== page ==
Every morning, we compile the links of the day and dump them here… highlighting the big storyline. Because there’s nothing quite as satisfying as a good morning dump.
While Smart is no newcomer to league rules and discipline, Ainge said he’s not sure he would have determined the same punishment for him.
“I’m not sure that I can say that I agree with the fact that they chose to suspend him,” Ainge said during his weekly radio segment on Toucher and Rich on 98.5. “I’m not sure that was warranted. That’s their prerogative. You can’t do that. You can’t have an interaction with an official. We all know that.”
“Marcus, he’s just an emotional kid,” Ainge said. “He plays with his emotion on his sleeve and he was very frustrated with a couple calls that I think he should’ve been frustrated with. Ideally, we don’t want him having conversations with officials post-game as they’re leaving the court.”
So, yeah, that’s about as close as Ainge is going to get to saying what he really thinks in a public forum. Ainge is not one to get fined. It’s been almost eleven years since the league dinged him for throwing a towel to distract J.J. Hickson (and by the way, would someone please tell me how that constituted conduct ‘detrimental to the game’?)
Anyway, Ainge is exceedingly careful about what he says on subjects that the league has strong opinions. For instance, you won’t catch him pulling a Magic Johnson and running his mouth about players on other teams.
In other words, if Ainge is moved to actually say something that veers from his usually anodyne comments about league matters, you can bet that his deeply competitive nature is chafing against the restraints imposed by his better judgment.
When one of the co-hosts pushed Ainge on whether he was ‘down’ on the league, he said he wasn’t and then added the quote above.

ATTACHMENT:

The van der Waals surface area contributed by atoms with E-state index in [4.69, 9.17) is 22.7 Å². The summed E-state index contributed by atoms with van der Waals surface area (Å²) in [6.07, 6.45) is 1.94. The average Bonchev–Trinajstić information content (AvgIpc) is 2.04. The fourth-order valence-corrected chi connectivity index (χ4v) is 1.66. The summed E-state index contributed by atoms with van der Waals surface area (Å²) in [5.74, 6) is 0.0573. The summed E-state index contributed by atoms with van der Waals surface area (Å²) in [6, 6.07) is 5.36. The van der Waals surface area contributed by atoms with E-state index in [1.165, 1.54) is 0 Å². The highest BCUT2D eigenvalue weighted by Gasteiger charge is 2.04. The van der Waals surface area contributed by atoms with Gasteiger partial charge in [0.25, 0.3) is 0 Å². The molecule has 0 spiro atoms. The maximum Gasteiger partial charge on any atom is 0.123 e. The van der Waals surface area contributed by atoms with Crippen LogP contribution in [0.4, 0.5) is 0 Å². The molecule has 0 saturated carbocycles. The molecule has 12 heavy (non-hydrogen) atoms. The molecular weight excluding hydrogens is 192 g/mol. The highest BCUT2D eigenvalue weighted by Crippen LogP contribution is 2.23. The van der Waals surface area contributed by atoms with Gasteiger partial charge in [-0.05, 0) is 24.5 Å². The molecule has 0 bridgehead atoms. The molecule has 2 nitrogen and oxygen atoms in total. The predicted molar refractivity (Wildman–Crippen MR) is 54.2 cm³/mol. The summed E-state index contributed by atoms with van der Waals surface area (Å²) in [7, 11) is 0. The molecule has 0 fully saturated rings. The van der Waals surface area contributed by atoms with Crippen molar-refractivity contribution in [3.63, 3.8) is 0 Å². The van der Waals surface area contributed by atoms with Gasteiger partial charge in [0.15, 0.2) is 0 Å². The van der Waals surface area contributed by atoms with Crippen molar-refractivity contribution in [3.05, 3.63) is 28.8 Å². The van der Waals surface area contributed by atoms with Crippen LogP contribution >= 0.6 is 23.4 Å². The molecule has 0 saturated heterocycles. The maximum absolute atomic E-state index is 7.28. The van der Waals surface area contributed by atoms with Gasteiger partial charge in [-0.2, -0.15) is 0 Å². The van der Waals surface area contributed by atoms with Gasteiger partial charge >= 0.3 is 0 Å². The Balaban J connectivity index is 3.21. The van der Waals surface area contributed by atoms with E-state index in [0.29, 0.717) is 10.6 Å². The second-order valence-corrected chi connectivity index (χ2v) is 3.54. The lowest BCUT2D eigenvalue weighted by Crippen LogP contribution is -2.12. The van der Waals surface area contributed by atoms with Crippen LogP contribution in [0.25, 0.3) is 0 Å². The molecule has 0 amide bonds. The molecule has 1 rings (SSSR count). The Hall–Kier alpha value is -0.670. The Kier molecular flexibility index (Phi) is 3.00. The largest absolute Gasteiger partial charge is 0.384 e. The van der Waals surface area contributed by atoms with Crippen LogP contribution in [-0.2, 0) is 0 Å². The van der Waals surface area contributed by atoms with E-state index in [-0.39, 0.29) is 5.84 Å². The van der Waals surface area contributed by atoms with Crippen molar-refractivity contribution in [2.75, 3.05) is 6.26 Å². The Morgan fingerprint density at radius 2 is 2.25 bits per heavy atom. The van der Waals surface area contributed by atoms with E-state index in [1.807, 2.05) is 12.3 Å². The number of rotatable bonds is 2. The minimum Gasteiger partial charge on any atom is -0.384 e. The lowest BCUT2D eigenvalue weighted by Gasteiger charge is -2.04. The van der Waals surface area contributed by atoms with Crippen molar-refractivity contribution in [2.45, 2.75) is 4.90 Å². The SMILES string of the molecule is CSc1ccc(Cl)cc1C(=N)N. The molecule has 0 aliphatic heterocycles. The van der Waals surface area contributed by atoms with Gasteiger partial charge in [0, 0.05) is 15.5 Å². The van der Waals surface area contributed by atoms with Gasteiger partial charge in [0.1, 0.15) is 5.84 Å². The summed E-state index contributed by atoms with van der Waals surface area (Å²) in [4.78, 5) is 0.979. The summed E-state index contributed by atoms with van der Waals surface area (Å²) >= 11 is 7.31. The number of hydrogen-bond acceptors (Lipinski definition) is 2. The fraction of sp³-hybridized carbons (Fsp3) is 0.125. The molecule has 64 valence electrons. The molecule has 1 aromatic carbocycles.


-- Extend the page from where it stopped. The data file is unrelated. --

Like it or not, reputation matters in the league—and not just in the NBA. I’m a fan of the South Dakota State Jackrabbits. Their women’s basketball team has become a mid-major powerhouse. They’ve been to the NCAA tournament ten of the twelve years they’ve been eligible. And for the first few years, the seeding committee showed them little to no respect.
But a funny thing has happened recently: They’ve gone from being under-seeded to being, if I’m honest with myself, over-seeded. They’ve built a reputation, and now they’re benefiting from it. That taught me something: You can rail against the ‘establishment’ all you want, but if you’re patient enough, eventually you’ll become part of the establishment too.
So Marcus Smart has been a responsible guy this year. By any measure, he’s lost his temper and said/done stuff he regrets less than in years previous. I mean, his comments while the team struggled during the middle stretch of the season were incredibly mature compared to what we might have seen even last year.
However, he’s still got a reputation as a hothead, and for whatever reason, the league decided that They Needed To Send A Message. So he gets a one game suspension for conduct that would probably get, oh, say, Giannis, a stern lecture from the league’s head of officiating.
And this should be a lesson for Jayson Tatum.
If he continues to develop as a high level player he will eventually get the same favorable whistle that other high level players get. That’s the way human beings work in almost every circumstance you can imagine: It’s why impartiality is something that we expect and perhaps even demand, but almost never see.